Kitty Kimball: That is correct.

Locke Meredith: Explain to the folks basically what The Louisiana Supreme Court does. There is one Louisiana Supreme Court, Five Appellate Courts, and Forty-Two District Courts, which have multiple Courts. So explain the uniqueness of the Louisiana Supreme Court compared to the other Appellate Courts.

Kitty Kimball: As I mentioned earlier, The Louisiana Supreme Court is the final word on the interpretation of the Louisiana Law. There are seven Justices and unlike the Court of Appeal, every Justice sits on every case. We do not have any panels. Our jurisdiction for the most part depends upon whether or not we think a case is important enough for us to consider it in The Supreme Court. You mentioned the lower courts following the Circuit Court. Sometimes a Circuit Court in Baton Rouge may interpret the law differently than a Circuit Court in Lake Charles and when that occurs it is up to us at The Supreme Court level to say no there can only be one interpretation. We will look at what the first circuit thinks that the statute means, we will look at what the third circuit thinks the statute means and then we will tell you what the appropriate interpretation is. At which time both the first and the third will be required to follow what we say the law is interpreted to be.

Locke Meredith: A lot of criticism is pointed or directed at the Court. A lot of politicians you will hear say that the Courts are legislated from the Bench. Explain to the folks what that means.

Kitty Kimball: Well, what the Court is supposed to do and what we try very, very hard to do, and I think we do a very good job of it, is that they are to interpret the law that the legislature has given us. The Legislature is the body that makes policies for The State of Louisiana. As it should be…the Legislature is the closest to the people. Their job is to do what the people want them to do and pass laws that their constituents want to be laws.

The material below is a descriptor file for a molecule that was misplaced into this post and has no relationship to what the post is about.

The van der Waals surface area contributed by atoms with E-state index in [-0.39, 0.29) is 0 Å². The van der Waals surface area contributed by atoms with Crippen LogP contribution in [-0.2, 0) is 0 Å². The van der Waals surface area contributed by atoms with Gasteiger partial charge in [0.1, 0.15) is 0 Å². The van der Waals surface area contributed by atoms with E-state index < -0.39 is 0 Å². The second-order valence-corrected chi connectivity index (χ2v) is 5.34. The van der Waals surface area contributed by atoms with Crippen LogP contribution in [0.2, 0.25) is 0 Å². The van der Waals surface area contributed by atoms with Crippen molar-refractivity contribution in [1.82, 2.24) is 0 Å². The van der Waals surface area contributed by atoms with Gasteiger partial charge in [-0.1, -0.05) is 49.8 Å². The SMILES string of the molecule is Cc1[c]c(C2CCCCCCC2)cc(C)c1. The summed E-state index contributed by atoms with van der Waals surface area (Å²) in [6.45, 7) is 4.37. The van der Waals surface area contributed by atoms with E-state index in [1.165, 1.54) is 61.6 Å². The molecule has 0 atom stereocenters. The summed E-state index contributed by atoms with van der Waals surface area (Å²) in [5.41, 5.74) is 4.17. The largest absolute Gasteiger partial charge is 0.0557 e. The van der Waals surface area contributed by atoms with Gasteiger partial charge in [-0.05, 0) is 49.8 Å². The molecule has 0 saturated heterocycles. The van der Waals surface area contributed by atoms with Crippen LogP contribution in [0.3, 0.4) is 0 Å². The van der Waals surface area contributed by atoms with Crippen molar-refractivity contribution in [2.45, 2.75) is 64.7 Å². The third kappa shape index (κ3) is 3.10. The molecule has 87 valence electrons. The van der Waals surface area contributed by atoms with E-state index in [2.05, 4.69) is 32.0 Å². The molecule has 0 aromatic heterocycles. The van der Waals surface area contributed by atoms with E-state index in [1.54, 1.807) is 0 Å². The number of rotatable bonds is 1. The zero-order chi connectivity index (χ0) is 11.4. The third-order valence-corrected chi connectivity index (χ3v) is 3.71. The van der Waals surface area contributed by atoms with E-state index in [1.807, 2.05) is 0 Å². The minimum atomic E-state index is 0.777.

Locke Meredith: Because it’s a government of the people.

Kitty Kimball: That’s right. That’s their job. Our job is only to be sure that there is only one interpretation of that law and to be sure that the Legislature in exercising their function does not step on The Constitution, which is the direct law voted on by the people.

Locke Meredith: So the Constitution is the guiding document. The precepts and directions of it guide everything else that takes place.

Kitty Kimball: Yes

Locke Meredith: In fact it divides the power the people having given government between the Executive Brach, which in this case is Governor Jindal; The Judiciary, which is the District, Appellate & Supreme Courts; and The Legislature, which is divided up between the Representatives and The Senators.